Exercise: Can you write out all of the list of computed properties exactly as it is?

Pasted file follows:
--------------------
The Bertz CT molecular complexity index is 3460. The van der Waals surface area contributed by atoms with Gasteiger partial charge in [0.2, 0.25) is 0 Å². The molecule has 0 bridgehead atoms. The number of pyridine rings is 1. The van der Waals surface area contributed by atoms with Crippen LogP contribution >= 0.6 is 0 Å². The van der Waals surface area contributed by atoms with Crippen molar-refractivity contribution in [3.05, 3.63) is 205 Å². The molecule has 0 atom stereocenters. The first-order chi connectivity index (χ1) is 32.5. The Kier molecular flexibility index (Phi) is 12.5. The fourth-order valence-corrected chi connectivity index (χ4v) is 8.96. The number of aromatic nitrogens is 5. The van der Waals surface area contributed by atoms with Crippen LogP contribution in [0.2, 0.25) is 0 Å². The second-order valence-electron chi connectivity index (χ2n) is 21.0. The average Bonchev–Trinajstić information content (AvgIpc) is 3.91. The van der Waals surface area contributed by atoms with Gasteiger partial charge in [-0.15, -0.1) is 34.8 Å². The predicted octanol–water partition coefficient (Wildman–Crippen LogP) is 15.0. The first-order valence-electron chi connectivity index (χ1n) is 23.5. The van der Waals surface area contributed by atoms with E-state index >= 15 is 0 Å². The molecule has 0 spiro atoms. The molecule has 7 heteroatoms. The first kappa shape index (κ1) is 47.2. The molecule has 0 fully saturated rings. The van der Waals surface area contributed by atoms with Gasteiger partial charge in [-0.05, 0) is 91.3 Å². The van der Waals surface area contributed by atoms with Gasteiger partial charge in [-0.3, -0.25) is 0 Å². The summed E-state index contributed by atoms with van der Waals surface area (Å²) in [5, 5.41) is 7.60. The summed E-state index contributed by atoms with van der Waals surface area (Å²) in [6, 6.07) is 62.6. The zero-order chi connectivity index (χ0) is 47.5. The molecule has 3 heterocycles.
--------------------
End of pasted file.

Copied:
The Bertz CT molecular complexity index is 3460. The van der Waals surface area contributed by atoms with Gasteiger partial charge in [0.2, 0.25) is 0 Å². The molecule has 0 bridgehead atoms. The number of pyridine rings is 1. The van der Waals surface area contributed by atoms with Crippen LogP contribution >= 0.6 is 0 Å². The van der Waals surface area contributed by atoms with Crippen molar-refractivity contribution in [3.05, 3.63) is 205 Å². The molecule has 0 atom stereocenters. The first-order chi connectivity index (χ1) is 32.5. The Kier molecular flexibility index (Phi) is 12.5. The fourth-order valence-corrected chi connectivity index (χ4v) is 8.96. The number of aromatic nitrogens is 5. The van der Waals surface area contributed by atoms with Crippen LogP contribution in [0.2, 0.25) is 0 Å². The second-order valence-electron chi connectivity index (χ2n) is 21.0. The average Bonchev–Trinajstić information content (AvgIpc) is 3.91. The van der Waals surface area contributed by atoms with Gasteiger partial charge in [-0.15, -0.1) is 34.8 Å². The predicted octanol–water partition coefficient (Wildman–Crippen LogP) is 15.0. The first-order valence-electron chi connectivity index (χ1n) is 23.5. The van der Waals surface area contributed by atoms with E-state index >= 15 is 0 Å². The molecule has 0 spiro atoms. The molecule has 7 heteroatoms. The first kappa shape index (κ1) is 47.2. The molecule has 0 fully saturated rings. The van der Waals surface area contributed by atoms with Gasteiger partial charge in [-0.05, 0) is 91.3 Å². The van der Waals surface area contributed by atoms with Gasteiger partial charge in [-0.3, -0.25) is 0 Å². The summed E-state index contributed by atoms with van der Waals surface area (Å²) in [5, 5.41) is 7.60. The summed E-state index contributed by atoms with van der Waals surface area (Å²) in [6, 6.07) is 62.6. The zero-order chi connectivity index (χ0) is 47.5. The molecule has 3 heterocycles.